This version seems to have generated the greatest consensus: "The Treasury and any other instrumentality of the United States shall not incur any additional bonded liabilities except upon approval by two-thirds of the legislatures of the States." This requires a supermajority of states to raise the debt ceiling. Now the Congress, after some wild posturing and playing chicken, inevitably grants itself an increase in its credit line. Facepalm!

PolitiFact reports that (at least) 46 out of the 50 states are legally required to balance their budgets. Most conventional economists, having been indoctrinated in the Keynesian deficit spending to prime the pump during downturns, are appalled at the idea that the federal government would have to balance its budget. The requirement of a balanced budget does not seem to have damaged the citizens of those states.

The Capitalist League's mission is to create universal affluence. Not hardship. That said, note that the citizens of Latvia and Estonia, after tightening their belts during the Great Recession of 2007-09, ended up with the fastest growing economies in Europe. Hence our support for a balanced budget amendment.

Per The Guardian: "The example of Latvia is particularly stark. The small Baltic state suffered the worst recession in Europe, with a 24% drop in GDP between 2007 and 2009. Two years later its economy was the fastest growing in the EU, putting Latvia in a position possibly to join the euro. Estonia, meanwhile, grew by 7.6% last year, five times the eurozone average."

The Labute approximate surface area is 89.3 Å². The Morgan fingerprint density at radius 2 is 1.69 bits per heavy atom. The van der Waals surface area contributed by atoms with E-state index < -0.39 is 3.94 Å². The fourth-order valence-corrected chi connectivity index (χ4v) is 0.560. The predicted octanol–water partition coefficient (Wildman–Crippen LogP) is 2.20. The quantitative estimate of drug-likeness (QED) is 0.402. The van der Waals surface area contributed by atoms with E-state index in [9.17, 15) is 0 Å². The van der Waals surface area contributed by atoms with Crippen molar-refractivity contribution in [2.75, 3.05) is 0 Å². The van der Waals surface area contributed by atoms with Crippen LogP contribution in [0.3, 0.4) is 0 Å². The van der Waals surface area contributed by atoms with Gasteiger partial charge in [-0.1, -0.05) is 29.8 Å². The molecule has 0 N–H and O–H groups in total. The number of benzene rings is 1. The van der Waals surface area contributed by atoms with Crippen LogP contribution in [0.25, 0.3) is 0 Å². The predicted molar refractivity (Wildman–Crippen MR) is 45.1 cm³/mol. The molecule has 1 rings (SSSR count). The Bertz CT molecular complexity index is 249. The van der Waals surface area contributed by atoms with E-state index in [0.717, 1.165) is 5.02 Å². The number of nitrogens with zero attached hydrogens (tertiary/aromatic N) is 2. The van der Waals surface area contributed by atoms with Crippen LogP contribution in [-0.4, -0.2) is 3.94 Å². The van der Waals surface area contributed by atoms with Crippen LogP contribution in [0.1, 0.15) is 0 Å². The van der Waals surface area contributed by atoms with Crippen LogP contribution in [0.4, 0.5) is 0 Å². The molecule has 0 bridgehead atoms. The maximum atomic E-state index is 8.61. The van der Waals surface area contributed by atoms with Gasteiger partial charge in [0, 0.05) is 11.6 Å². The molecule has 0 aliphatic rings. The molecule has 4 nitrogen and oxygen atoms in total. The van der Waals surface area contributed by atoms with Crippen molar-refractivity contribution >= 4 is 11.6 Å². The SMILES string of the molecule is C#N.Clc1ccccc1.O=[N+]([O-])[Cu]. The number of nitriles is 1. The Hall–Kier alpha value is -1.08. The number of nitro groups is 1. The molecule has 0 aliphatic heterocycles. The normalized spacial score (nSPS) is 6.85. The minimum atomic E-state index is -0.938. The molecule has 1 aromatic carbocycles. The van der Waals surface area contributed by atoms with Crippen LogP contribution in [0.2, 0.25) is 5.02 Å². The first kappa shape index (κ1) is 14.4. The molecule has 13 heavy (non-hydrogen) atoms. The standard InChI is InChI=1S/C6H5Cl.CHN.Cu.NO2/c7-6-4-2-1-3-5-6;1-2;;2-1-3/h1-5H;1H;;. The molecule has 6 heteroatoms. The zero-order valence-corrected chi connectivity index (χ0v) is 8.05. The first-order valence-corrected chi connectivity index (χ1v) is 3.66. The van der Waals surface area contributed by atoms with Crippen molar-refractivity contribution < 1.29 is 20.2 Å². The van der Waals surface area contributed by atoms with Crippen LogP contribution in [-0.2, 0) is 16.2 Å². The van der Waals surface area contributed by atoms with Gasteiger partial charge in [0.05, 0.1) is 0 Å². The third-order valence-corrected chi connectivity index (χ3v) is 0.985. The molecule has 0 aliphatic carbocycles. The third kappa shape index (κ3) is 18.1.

So! We don't buy the idea that forcing government to live within its means is economically suicidal. Welcome to the Seventh Commandment of Capitalism, the requirement that Uncle Sam spend no more than he takes in (and not raise taxes to take in more!)

Ralph Benko, co-author of "The Capitalist Manifesto" and chairman and co-founder of "The Capitalist League," is the founder of The Prosperity Caucus and is an original Kemp-era member of the Supply Side revolution that propelled the Dow from 814 to its current heights and world GDP from $11T to $88T. He served as a deputy general counsel in the Reagan White House, has worked closely with the Congress and two cabinet agencies, and has published over a million words on politics and policy in the mainstream media, as a distinguished professional blogger, and as the author of the internationally award-winning cult classic book "The Websters' Dictionary: How to Use the Web to Transform the World." He has served as senior adviser, economics, to APIA as an advocate of the gold standard, senior counselor to the Chamber of Digital Commerce and serves as general counsel to Frax.finance, a stablecoin venture. Read Ralph Benko's reports — More Here.

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When dealing with elected officials, getting spending restraint is easier said than done. What to do?
balanced budget, pandemic
Tuesday, 19 May 2020 09:14 AM